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Third Circuit Unbothered by Pennsylvania’s Discrimination Against Sex Offenders in Denying Parole to Halfway Houses

by David M. Reutter

In a precedential ruling displaying galling cowardice, the U.S. Court of Appeals for the Third Circuit ordered summary judgment on November 9, 2022, against a group of sex offenders whose class-action suit claimed their civil rights were violated when the Pennsylvania Department of Corrections (DOC) denied them parole to a halfway house.

Specifically, Plaintiffs said that DOC’s consideration of “community sensitivity” when evaluating parolees for halfway-house placement violated the Equal Protection Clause of the Fourteenth Amendment, since it subjected sex offenders to suffer the prevailing prejudice of the community rather than protecting them from it.

Defendant prison officials were appealing a decision by the U.S. District Court for the Eastern District of Pennsylvania that granted judgment for the class, holding “sex offenders and non-sex offenders are similarly situated and consideration of ‘community sensitivity’ when making halfway house assignments is irrational,” the Third Circuit recalled.

But it found that erroneous. Noting that “not all crimes are alike,” the Court said that “differences among sex crimes, and between sex crimes and non-sex crimes, preclude the purported similarity between sex offenders and non-sex offenders in this case.”

First, the Court chided plaintiffs, parole is not a right. Rather it is “a matter of grace and mercy shown to a prisoner who [has] demonstrated to the Parole Board’s satisfaction his future ability to function as a law-abiding member of society upon release.”

Wasn’t that plaintiffs’ point – that nothing they could do would satisfy the Parole Board if it remained fixated on ‘community sensitivity’? The Court replied with a shrug, noting that sex offenders already face collateral consequences due to the nature of their crimes, including required treatment and registration, as well as victim and community notification of their release and residence location. They also face restrictions on where they live.

So that makes it hard to place sex offenders, the Third Circuit allowed. “In at least one instance, community backlash against high concentrations of sex offenders in neighboring halfway houses caused a halfway house to close,” the Court recalled.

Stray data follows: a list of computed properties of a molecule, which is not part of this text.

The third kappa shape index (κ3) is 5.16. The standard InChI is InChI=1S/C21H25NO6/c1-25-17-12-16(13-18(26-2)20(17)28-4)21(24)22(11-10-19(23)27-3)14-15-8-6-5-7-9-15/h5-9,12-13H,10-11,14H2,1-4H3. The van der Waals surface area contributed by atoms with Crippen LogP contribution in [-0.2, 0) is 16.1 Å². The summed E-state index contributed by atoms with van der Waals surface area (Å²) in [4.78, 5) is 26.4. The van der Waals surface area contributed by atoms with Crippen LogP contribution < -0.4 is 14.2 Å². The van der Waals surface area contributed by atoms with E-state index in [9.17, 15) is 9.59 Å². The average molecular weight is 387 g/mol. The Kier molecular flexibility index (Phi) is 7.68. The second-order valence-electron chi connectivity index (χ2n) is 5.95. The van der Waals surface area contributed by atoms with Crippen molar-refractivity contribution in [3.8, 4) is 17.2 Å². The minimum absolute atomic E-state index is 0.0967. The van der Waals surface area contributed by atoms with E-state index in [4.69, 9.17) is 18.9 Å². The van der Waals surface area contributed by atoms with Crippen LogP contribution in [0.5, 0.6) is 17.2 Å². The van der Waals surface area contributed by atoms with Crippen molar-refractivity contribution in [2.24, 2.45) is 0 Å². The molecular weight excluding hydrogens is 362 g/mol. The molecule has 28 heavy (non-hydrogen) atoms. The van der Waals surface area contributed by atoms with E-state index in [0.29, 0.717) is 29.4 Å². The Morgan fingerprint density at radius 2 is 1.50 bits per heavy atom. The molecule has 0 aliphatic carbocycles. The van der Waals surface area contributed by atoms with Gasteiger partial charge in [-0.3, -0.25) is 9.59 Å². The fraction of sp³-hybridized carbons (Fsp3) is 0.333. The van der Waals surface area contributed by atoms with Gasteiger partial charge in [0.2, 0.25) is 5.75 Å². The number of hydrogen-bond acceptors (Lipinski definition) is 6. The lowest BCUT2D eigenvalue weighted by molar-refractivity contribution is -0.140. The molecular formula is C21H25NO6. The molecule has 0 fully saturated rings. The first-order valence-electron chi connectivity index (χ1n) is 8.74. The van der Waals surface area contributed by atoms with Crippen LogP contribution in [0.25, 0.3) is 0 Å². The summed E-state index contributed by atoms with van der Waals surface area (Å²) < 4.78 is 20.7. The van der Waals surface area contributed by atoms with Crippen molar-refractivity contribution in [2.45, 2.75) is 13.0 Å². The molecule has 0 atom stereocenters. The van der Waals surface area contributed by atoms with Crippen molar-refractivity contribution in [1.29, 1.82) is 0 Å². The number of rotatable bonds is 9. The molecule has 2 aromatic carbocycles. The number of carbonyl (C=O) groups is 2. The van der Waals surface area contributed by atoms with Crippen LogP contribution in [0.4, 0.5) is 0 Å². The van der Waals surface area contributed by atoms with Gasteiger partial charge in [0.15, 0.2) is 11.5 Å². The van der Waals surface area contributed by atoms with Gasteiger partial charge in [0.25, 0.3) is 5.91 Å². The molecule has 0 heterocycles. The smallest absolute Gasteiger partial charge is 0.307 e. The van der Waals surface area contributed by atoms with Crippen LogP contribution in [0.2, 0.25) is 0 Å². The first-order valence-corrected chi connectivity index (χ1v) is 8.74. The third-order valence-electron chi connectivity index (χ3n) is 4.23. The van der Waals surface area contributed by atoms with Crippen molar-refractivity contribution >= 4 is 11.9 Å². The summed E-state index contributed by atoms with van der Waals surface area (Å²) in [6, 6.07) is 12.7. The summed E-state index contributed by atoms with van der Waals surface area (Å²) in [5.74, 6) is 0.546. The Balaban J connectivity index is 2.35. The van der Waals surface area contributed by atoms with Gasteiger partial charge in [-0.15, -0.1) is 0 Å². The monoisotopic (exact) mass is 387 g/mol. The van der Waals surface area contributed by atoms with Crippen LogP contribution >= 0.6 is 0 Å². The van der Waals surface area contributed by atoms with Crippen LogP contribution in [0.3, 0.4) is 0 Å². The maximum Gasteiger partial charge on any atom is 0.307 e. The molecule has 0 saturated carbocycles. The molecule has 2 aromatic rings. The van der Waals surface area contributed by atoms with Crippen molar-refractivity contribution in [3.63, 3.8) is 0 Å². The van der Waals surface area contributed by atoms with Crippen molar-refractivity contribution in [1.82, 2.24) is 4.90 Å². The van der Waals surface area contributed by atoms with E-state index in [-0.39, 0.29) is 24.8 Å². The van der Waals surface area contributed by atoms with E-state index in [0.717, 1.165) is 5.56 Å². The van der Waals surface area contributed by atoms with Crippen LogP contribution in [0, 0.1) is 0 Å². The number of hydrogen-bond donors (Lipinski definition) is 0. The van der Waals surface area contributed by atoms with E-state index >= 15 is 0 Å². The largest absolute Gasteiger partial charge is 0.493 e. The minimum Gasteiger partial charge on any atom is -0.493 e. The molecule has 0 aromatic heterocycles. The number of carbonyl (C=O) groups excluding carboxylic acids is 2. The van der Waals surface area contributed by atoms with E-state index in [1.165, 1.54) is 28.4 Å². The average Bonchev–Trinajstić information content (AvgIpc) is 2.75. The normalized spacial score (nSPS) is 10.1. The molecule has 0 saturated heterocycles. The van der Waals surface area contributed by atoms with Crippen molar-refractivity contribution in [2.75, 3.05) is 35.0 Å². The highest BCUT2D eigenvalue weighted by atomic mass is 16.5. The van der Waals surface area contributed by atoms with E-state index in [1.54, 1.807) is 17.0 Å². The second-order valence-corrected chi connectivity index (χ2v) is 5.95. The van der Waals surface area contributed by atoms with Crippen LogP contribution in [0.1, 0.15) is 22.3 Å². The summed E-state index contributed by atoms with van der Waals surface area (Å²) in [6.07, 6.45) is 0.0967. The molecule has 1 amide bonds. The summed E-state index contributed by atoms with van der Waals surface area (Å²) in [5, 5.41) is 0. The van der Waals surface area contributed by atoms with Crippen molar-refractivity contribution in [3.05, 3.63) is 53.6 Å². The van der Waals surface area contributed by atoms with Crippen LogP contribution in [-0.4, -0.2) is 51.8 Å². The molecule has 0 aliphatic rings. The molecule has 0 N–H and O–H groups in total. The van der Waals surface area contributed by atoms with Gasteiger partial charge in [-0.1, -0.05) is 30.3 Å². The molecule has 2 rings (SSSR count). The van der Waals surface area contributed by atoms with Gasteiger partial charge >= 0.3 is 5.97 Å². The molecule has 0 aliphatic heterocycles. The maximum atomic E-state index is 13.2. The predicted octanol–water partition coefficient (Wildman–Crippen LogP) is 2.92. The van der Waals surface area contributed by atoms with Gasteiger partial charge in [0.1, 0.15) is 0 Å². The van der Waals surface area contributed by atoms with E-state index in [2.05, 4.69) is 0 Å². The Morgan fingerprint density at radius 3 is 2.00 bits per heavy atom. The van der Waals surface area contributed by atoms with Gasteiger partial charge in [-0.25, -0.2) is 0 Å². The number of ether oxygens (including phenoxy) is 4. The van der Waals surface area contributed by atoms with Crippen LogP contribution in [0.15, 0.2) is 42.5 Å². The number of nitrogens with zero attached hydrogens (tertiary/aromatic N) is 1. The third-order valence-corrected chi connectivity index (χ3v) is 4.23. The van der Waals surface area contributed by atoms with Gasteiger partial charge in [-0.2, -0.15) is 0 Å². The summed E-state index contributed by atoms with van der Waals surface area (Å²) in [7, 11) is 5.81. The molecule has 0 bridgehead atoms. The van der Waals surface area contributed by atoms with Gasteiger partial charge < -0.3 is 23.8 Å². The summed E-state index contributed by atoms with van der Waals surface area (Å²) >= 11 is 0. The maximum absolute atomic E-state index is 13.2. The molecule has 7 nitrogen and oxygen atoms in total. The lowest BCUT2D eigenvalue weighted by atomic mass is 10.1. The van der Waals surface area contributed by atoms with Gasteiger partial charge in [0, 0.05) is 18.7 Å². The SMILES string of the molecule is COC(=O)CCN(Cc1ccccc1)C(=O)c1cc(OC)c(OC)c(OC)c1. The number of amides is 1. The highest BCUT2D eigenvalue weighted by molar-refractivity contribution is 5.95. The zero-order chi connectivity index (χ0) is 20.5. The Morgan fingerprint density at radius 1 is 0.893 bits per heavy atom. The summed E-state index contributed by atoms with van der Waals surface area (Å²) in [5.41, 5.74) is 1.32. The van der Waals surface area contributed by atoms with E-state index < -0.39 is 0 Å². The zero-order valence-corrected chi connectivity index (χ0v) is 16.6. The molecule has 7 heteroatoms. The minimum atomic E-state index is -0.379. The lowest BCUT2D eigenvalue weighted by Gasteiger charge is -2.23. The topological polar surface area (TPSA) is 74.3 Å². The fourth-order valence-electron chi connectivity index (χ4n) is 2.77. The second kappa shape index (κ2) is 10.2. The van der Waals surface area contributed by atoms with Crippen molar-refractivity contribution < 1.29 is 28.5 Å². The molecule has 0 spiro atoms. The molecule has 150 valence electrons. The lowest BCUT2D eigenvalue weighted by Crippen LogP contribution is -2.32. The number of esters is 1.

Such placement difficulties also mean that paroled sex offenders usually remain in halfway houses “until their maximum sentences expire,” the Court admitted. Moreover, “because sex offenders receive higher-than-average maximum sentences, it can take years for their sentences to expire once they are paroled” – far longer than the 90 days spent in a halfway house by the average parolee. Confronted with evidence of bias and harm, what did the Court do?

It caved.

“Differences between crimes,” the Court repeated, “reasonably explain differences in treatment.” Moreover, collateral consequences imposed upon sex offenders have been upheld because they are “a serious threat in this Nation,” as the Supreme Court said in McKune v. Lile, 536 U.S. 24 (2002).

“A discretionary grant of parole cannot erase those differences,” the Third Circuit added.

Thus, Class members could not show they are similarly situated to non-sex offenders. They also failed to show that DOC’s halfway house policy is irrational.

“The Parole Board can’t predict any offender’s conduct,” the Court offered, and “[c]ommunities rationally fear that sex offenders pose a serious ‘danger to the community’ because they typically have a ‘higher risk of recidivism.’”

As proof, the Court pointed to 2019 Bureau of Justice Statistics data to warn that “[h]alf of prisoners released after serving time for rape or sexual assault had an arrest within [nine] years that led to a conviction.” But that report also noted that such offenders were less likely to be arrested than other released prisoners, and less than 8% were arrested for another rape or sexual assault. [See: PLN, Dec. 2019, p.48.]

Nevertheless, the Court continued, the “public’s moral judgments about sex offenses are legitimate in post-conviction matters,” so DOC “has a rational interest in considering community concern over high concentrations of sex offenders.”

Thus the district court’s judgment was reversed and the case remanded with instructions to enter summary judgment for DOC. Plaintiffs were represented by attorneys Donald Driscoll of Community Justice Project and Alexandra Morgan-Kurtz of Pennsylvania Institutional Law Project, both in Pittsburgh. See: Stradford v. Sec’y Pa. Dep’t of Corr., 53 F.4th 67 (3d Cir. 2022).

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